Guest post from Dr. Shyamali Singhal, MD
Founder of Hope & Beauty
The road to breast reconstruction starts following the diagnosis of breast cancer, often identified after mammogram imaging, a type of X-ray that looks at breast tissue. If a subsequent biopsy tests positive for cancer, the battle to fight it begins. If it’s decided that a mastectomy is the best solution, a general surgeon will complete this surgery. The surgeon can mention the feasibility of breast reconstruction. If this choice isn’t shown, the patient can start the dialogue with their surgeon.
Self-Esteem Determines How We View Ourselves
Self-esteem defines how we think and feel about ourselves, and normally refers to the importance we place on ourselves as a person. Unpleasant or stressful events can lower our self-esteem and positive experiences and achievements can help improve it.
Someone with low self-esteem tends to have a negative view of themselves and discovers it’s hard to recognize anything positive they’ve done or the nice qualities they have. It’s common to have high expectations of ourselves and be more critical of ourselves than others. And it can be difficult to ignore our inner critic while it pipes up frequently.
About 1 in 8 women in America will develop breast cancer in their life according to the American Cancer Society. Of these women, many will need a mastectomy, a procedure that removes the breast. This operation is often an imminent and life-saving option for women battling breast cancer. Nevertheless, it can leave various survivors feeling like they’ve lost a piece of their womanhood and self-confidence.
Self-Esteem Can Be Practiced And Improved
Coping with body image is an age-old tradition for women. We can be so critical in how we see ourselves. Too much fat, too skinny, bad skin, bad hair…every woman has one aspect of their bodies that they do not like or wish they could improve. Add getting breast cancer to the mix and all those insecurities get amplified. Our breasts are such an important part of our identity, even if they are the focus of our insecurities. They represent femininity, sexuality, beauty, and motherhood. So, it’s no wonder that about half of women with breast cancer struggle with body image after mastectomy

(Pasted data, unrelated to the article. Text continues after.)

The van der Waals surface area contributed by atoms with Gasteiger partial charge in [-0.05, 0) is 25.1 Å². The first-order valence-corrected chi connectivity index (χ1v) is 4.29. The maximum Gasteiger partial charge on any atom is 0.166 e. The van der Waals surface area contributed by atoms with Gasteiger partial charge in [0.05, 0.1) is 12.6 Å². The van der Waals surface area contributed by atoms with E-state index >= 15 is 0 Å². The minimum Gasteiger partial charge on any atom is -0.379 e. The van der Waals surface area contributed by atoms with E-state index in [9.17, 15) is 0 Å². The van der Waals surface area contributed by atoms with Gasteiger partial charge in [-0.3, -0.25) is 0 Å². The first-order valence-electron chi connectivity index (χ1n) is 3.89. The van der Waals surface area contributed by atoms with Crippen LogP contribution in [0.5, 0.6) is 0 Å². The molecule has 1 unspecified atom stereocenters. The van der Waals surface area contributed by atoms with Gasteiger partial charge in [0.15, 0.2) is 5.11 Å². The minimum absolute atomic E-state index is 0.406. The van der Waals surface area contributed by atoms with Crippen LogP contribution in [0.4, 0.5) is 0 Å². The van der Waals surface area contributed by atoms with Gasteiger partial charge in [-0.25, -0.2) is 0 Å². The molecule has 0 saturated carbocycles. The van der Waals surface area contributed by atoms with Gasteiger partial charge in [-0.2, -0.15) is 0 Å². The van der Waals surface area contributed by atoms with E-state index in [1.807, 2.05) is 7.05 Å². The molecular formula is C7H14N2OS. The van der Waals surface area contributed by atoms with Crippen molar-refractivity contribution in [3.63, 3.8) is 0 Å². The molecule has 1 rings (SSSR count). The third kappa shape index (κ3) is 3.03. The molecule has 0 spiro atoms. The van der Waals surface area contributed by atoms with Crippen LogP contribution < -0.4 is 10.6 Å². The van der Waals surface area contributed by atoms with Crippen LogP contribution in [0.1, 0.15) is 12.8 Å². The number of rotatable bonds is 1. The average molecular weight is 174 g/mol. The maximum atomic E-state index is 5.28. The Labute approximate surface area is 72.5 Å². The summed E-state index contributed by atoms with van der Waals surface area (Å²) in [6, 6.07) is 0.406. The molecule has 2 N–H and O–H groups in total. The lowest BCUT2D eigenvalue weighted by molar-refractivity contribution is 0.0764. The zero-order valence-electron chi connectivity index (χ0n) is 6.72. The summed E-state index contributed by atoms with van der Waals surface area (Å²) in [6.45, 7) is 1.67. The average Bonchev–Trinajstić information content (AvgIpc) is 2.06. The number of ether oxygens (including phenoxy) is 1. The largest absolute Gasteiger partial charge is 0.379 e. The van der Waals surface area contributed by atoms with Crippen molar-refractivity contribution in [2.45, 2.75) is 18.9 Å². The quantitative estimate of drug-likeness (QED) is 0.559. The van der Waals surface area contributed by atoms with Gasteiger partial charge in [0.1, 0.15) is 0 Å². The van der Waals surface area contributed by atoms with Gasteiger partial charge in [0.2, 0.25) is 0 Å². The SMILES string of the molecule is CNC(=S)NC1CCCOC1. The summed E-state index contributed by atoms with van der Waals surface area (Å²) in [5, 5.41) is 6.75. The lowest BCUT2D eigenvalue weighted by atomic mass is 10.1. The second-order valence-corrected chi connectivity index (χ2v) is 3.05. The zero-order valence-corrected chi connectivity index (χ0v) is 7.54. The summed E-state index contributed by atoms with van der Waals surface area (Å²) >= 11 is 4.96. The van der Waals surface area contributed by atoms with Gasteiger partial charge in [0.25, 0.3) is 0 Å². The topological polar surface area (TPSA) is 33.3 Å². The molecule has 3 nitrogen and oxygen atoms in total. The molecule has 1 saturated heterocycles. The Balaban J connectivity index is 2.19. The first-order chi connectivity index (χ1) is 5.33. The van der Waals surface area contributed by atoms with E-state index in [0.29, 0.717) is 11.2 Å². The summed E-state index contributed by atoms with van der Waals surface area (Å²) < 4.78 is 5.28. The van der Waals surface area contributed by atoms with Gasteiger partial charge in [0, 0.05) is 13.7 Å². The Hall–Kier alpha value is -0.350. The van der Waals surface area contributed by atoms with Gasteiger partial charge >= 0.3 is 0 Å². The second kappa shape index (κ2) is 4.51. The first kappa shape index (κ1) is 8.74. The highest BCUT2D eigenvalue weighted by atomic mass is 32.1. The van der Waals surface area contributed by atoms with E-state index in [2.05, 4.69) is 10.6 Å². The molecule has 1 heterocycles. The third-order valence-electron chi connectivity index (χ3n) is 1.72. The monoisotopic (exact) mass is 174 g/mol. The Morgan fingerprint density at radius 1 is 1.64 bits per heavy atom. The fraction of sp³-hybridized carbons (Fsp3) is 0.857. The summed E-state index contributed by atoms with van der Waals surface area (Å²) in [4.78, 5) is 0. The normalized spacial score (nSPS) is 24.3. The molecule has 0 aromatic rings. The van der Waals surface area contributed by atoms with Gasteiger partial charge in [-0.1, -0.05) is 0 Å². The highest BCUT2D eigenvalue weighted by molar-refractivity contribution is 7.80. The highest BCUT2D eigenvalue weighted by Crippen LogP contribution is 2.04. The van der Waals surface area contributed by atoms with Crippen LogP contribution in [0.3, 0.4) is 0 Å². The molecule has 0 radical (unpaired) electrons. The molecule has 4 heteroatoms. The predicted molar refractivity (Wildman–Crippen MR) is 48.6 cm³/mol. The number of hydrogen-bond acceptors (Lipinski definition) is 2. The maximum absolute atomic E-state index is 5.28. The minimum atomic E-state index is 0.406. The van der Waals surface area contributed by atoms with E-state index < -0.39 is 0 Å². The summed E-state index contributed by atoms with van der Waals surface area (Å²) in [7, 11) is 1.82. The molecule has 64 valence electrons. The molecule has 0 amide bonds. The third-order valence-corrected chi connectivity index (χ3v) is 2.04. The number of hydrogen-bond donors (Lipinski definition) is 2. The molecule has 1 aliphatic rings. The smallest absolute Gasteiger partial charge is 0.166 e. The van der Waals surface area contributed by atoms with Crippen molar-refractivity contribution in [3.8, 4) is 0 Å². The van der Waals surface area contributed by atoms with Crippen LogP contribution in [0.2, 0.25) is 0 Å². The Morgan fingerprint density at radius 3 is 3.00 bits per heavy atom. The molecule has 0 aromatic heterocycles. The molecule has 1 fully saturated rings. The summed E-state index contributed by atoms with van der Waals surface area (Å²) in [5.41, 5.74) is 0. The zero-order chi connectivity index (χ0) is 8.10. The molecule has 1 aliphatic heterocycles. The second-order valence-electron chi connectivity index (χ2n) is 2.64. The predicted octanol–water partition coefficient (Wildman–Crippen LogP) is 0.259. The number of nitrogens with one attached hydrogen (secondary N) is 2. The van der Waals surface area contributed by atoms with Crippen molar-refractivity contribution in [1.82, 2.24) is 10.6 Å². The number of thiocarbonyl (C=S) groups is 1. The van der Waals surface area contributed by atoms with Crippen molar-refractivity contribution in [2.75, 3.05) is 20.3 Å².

Even though it’s an important weapon in the fight against breast cancer, a mastectomy can take a serious emotional toll on a woman and even affect the way she looks at herself.
The loss of a woman’s breasts to cancer can affect her self-esteem, her sex drive, and just how she feels about herself as a woman.
But although it may take some getting used to and a lot of communication with her partner, a woman battling breast cancer can learn to love her post-mastectomy body and feel just as womanly and sexy as she did before breast cancer treatment.
Ways To Improve Self-Esteem
Renewing your self-esteem can be tasking and often takes time and work. But there are some easy ideas you can do every day to help you feel more vigorous and better about yourself.
Celebrate the small things in life
Concentrating on positives can help us change our attitude and cut unaffirmative thinking practices. Try writing down some assertive things at the end of each day. Think about things that have passed, something you may have done or a blessing you experienced.
Perhaps you aspire to get back into a hobby you used to enjoy or learn something new. Make a feasible plan and set yourself a pragmatic deadline. Once you’ve finished it, congratulate yourself and let others compliment you too.
We can simply get hooked up in our feelings and consider them to be facts. But in fact, thoughts are just thoughts and are not indubitably true. When you see unhelpful thoughts try adding some affirmative phrase before the thought or dismiss them altogether. Techniques like these can help us take our thoughts less seriously.
Be kind to yourself
Self-compassion is not about indulgence, but more about recognition when we’re trying and not beating ourselves up for it. Watch out for that internal critic, and when you see it ask yourself: ‘What would I say in this situation to a good friend?’
Take time for yourself
We oftentimes don’t give enough time doing something we love or that makes us feel good about ourselves. Try to part in some ‘me time’ each day or week and don’t let yourself feel guilty – you deserve it.
Set yourself sensible expectations
Often we feel we should be ready to accomplish or perform some things and we beat ourselves up when we can’t do it. Remind yourself of everything you’ve been through and pace yourself. There is such a thing as ‘good enough’.
Care about yourself
Eat well and train constantly. Promoting physical well being can improve your emotional well being too. Running can give you an energy and mood boost, and eating well tells you you’re worth looking after.
Coping with breast cancer has many layers of complexity. While you will undoubtedly get strategies on dealing with the physical aspects, body image is one that doesn’t get talked about enough. Whether you are preserving your breasts, removing them, or reconstructing them, learning to accept and even love a post-treatment body can be a process.
Not All People Can Use The Same Advice
Everyone is complex and different from everyone else. Some women may feel treatment-related marks or their new breasts are noticeable reminders of defeating their disease that, while possibly not wanted, are valued. Others may struggle with their body image as a consequence of breast cancer, holding that the disease has overwhelmed what she and others associated with her womanhood. It’s also not unusual to feel both of these things or several others in between. But it’s important to know, that there is a way out of these emotions.